So I finished Katie’s dress on Saturday during Jack’s nap. Here’s the review I just put up on PatternReview.com with some added bits:
This is my second time making up this pattern. I thought it worthwhile to write another review as my skillset has dramatically improved in the last year, hopefully, thereby improving my reviewing abilities as well. Also, the view I made up this time was so different from my first, almost like a completely new pattern.
Pattern Description: Kids! Design your look with mix and match pattern pieces. Girl’s tops, tunics and dresses. Six sizes in one.
Pattern Sizing: 3-8. I made the size 4 but should have made the size 3 again.
Did it look like the photo/drawing on the pattern envelope once you were done sewing with it? Yes, except for my fabric choices.
Were the instructions easy to follow? Easier than the first time I read and used them. What a difference a year makes, right? 😉 I do have one problem with them though: for each bottom piece, the instructions tell you to make a hem, completely ignoring whether you are adding any more pieces, like a gathered ruffle or a contrast band. Basically, they are giving you the finishing instructions for that piece. So, if you are going to add other pieces on to skirt, DO NOT hem the skirt first. You will add unnecessary bulk to the seam and stiffness to that seam, thereby ruining the drape. Maybe this is obvious to more experienced sewists, but to a beginner or advanced beginner, this could be a major trip up.
back of the dress
What did you particularly like or dislike about the pattern? I love the mix and match aspect of the different pieces. Each look is a great little girl look and totally age appropriate. If I had to complain, the sizing became less true the larger the size. My size 4 bodice was ginormous on my size 4 niece. She can grow into it, but I wasn’t expecting that kind of ease (vanity sizing?) for a little girl.
bodice too big
Fabric Used: I originally bought these fabrics for myself for summer tops, but never got around to making them, so they are not juvenile fabrics. The floral print is a gorgeous cotton voile that has the most beautiful sheen, feel and drape, and is slightly sheer. The solid purple cotton is batiste weight. I used a cream ivory batiste to line the bodice. I thought I might use the purple to line the bodice, but when I layed it behind the print, it turned the cream sections of the print grey. A subtle but important difference. I love these fabrics and am thankful I have a lot leftover for myself. They were a pleasure with which to work.
cotton batiste lining to create a finished look on the inside
Pattern alterations or any design changes you made: I changed a few things to the pattern namely how the bodice lining is finished, and how I treated the gathered ruffles. For the bodice: the instructions tell you, after attaching the lining to the front bodice at the top, to baste the sides and bottom together. Why? How are you supposed to create a finished look on the inside of the bodice/skirt seam? So I completely ignored that instruction and left the lining open until I attached the skirt to the front bodice and inserted the zipper. I then turned under the seam allowance of the lining, hand slip stitched it to the zipper and then stitched in the ditch on the outside of the skirt/bodice seam to attach it. Does that make sense? For the ruffles: If you have a ruffler or gathering foot people, USE IT!!! This foot is my new boyfriend. I want to gather everything now. I might make this dress for myself (since the size 4 will probably fit me – see above notes on sizing). No more basting two lines of stitches only to gather unevenly. Nope! Just strap on your new boyfriend and go to town gathering and ruffling to your heart’s content. The major change I made to the gathered ruffles though is that I did not sew a narrow hem at the top of each ruffle so that it “sticks out” (fancy sewing technical term) at the top. I thought that was just a little over the top. I just gathered and attached each ruffle sans “sticky outy thingy” at the top. One other note I’d like to make on construction: if you have a serger, remember, as I did not, to serge your seam allowances on the side seams before you attach the ruffles because you won’t be able to afterwards. I ended up pinking those seam allowances awkwardly. I did however serge the ruffle seams.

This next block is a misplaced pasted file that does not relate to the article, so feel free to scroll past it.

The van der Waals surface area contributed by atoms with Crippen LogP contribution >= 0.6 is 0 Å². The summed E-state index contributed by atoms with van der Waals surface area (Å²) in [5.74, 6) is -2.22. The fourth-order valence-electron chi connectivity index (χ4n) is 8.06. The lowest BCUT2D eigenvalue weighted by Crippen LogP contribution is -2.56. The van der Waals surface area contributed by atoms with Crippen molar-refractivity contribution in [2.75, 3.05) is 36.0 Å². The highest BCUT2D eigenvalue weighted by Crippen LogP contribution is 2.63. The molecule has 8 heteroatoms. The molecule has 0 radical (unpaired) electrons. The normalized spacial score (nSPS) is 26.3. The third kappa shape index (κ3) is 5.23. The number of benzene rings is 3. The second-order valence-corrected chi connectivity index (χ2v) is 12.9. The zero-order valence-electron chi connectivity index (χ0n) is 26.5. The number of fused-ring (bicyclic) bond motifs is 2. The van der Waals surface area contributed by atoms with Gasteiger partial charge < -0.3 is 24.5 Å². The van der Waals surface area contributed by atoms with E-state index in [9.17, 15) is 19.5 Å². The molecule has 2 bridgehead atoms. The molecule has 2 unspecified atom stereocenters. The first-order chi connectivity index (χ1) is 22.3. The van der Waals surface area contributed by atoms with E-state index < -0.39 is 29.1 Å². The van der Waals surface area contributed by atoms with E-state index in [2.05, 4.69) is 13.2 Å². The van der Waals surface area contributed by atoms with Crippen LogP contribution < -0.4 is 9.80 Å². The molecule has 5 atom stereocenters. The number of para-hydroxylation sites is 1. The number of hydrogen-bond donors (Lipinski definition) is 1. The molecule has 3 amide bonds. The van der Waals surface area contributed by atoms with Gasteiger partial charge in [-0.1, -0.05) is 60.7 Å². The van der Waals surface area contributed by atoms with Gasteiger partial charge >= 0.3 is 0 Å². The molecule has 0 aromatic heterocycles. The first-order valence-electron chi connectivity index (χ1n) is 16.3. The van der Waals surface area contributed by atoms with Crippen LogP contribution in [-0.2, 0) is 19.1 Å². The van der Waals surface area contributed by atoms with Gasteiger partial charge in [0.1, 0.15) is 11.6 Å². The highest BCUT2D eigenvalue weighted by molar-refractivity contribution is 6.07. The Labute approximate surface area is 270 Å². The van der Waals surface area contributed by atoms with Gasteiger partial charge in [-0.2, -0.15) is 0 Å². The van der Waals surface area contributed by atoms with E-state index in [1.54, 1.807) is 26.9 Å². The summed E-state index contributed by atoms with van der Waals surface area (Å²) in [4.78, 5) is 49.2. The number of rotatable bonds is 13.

serged ruffle allowances
Any problems encountered? Yes, unfortunately, but nothing having to do with the pattern itself. I could not get my invisible zipper to match up in the back. I tried four times and just accepted it as is because the fabrics I used were so delicate and were starting to look a little forlorn. I tried all my tricks: pinning then basting (constantly checking the line up of the seams), marking the seam on both sides of the zipper, easing in one side, etc. Nothing worked. At least there was no puckering at the start of the zipper in the end.
Inside back with slightly bumbled zipper insertion
Would you sew it again? Would you recommend it to others? I will sew it again and again, especially since my niece Haley’s birthday is coming up this summer. Since I was making this as a gift, I really didn’t have a chance to fit it, but I highly recommend checking fit if you can.
perfect pintucks (the next best thing to pleats!)
Conclusion: This pattern really works it. You can have so many different looks mixing up the different pieces and changing up the fabric choices that no one would know it’s the same pattern. Really worth the money.
Gratuitous Katie shot (isn't she the cutest?)
Now I’m on to Thor’s camp shirt.
Happy sewing everyone!